The Fuji S1800 is a a nice tweener, filling the gap between pocket point-and-shoot cameras and a DSLR. It’s larger than typical point and shoot cameras (thanks to the 18X zoom lens) yet smaller than a DSLR. Despite the extra bulk, the S1800 is light and compact enough to carry around for extended periods. The plastic body is sturdy and light. The camera is powered by four AA batteries (alkaline or rechargeable). All of the controls are very well placed and settings are easy to locate. The top dial allows for quick switching between automatic, manual, aperture priority, shutter priority, or programmed scene shooting modes. There is a button on the back for switching between the LCD or the electronic viewfinder. The flash performs well and has a slow sync feature. There is no input for an external flash (or any other accessories other than a tripod). Shooting with the S1800 is a joy. Although it’s best to learn how to make the most of this camera’s capabilities, even full-auto mode can produce excellent results. The 18X zoom lens has great range and good quality from wide angle to telephoto. In one particular shot, I photographed a medicine bottle approximately 15 feet away in dim lighting. I had no problem reading the smallest print on the bottle in the image. Auto mode isn’t perfect (just like every other camera out there) and there were some occasional focusing and exposure issues, but overall, I took more good pictures than bad, even in challenging lighting. Some of the features, like blink and smile detection, seem to be more of a gimmick than actually useful. Blink detection seems to randomly pop up at will, even if there are no people in the picture. Blink and smile detection aside, the S1800 does have several features that are really useful, such as a burst mode (several rapid photos taken in succession), facial recognition, zoom bracketing (several pictures taken at varying focal lengths), and more. The S1800 is so user-friendly, these features are useful for beginners and experienced alike. The S1800 lacks a raw mode. In-camera compression is usually spot-on, but I had a few shots where it went all in, resulting in soft shots. Overall image quality was very good, with the S1800 holding its own against several of my more expensive cameras. Although my Canon XSi is still the champ of my household, the Fuji compared well to my Canon G10. I tried several different SD and SDHC cards in the Fuji. It recognized every card except one, an ancient 8MB generic SD card that came bundled with a camera I purchased nearly a decade ago. It did recognize a newer generic 32MB SD card that also came bundled with a camera.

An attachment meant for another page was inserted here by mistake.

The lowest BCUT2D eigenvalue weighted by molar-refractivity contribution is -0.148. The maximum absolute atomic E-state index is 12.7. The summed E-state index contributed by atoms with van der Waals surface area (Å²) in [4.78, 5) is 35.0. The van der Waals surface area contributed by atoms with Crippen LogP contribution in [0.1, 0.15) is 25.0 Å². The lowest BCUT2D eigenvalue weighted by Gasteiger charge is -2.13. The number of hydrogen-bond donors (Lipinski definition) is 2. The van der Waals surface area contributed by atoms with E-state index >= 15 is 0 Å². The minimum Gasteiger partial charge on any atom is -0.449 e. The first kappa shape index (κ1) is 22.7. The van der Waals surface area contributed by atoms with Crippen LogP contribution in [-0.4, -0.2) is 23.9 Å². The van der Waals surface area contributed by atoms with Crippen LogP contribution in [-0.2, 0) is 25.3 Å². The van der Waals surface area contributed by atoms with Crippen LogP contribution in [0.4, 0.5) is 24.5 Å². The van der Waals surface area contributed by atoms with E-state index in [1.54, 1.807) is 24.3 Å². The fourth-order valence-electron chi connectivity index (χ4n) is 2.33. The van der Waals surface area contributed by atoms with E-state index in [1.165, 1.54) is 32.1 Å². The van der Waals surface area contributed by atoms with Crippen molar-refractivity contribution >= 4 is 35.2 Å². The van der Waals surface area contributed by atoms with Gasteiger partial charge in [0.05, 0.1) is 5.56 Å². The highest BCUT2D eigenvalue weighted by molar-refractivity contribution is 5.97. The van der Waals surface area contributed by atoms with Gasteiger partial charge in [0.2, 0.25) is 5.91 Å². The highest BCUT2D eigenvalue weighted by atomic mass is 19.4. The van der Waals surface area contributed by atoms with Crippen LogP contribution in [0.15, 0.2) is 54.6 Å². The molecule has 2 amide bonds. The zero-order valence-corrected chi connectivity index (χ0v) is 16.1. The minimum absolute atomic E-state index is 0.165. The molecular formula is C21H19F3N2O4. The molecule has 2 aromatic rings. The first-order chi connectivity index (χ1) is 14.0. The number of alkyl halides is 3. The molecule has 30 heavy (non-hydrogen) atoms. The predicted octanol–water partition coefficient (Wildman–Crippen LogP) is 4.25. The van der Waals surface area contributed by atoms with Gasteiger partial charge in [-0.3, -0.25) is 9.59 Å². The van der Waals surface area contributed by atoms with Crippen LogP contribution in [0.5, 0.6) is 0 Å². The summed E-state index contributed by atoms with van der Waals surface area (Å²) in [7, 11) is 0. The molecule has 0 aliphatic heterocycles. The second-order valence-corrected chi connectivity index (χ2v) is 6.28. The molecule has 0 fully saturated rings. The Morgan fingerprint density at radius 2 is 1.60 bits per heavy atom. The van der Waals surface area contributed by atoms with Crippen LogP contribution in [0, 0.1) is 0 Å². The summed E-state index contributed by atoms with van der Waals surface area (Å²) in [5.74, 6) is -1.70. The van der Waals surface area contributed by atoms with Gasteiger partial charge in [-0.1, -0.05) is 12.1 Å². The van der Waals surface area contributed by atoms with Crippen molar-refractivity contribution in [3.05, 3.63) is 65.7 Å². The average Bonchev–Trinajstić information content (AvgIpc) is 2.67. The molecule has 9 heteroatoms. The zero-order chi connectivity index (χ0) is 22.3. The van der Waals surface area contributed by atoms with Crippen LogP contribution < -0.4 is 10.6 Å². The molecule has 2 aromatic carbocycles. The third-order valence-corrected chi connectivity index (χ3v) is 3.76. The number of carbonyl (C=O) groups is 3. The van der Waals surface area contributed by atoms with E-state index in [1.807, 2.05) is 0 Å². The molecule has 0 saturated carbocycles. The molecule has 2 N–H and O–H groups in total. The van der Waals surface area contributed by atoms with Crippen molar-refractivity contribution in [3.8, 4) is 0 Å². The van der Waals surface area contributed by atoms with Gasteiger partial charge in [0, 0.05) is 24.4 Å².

Video mode is okay but nothing great. Videos are stored in AVI format. HD mode is pretty good compared to the standard resolution but doesn’t come close to the performance of a Flip or dedicated HD video camera. You can zoom during filming, but the zoom motor creates a noticable buzzing noise in the video. It’s not even the same sound heard when actively zooming the camera. About the best way I can describe it is similar to the sound made by a hand buzzer.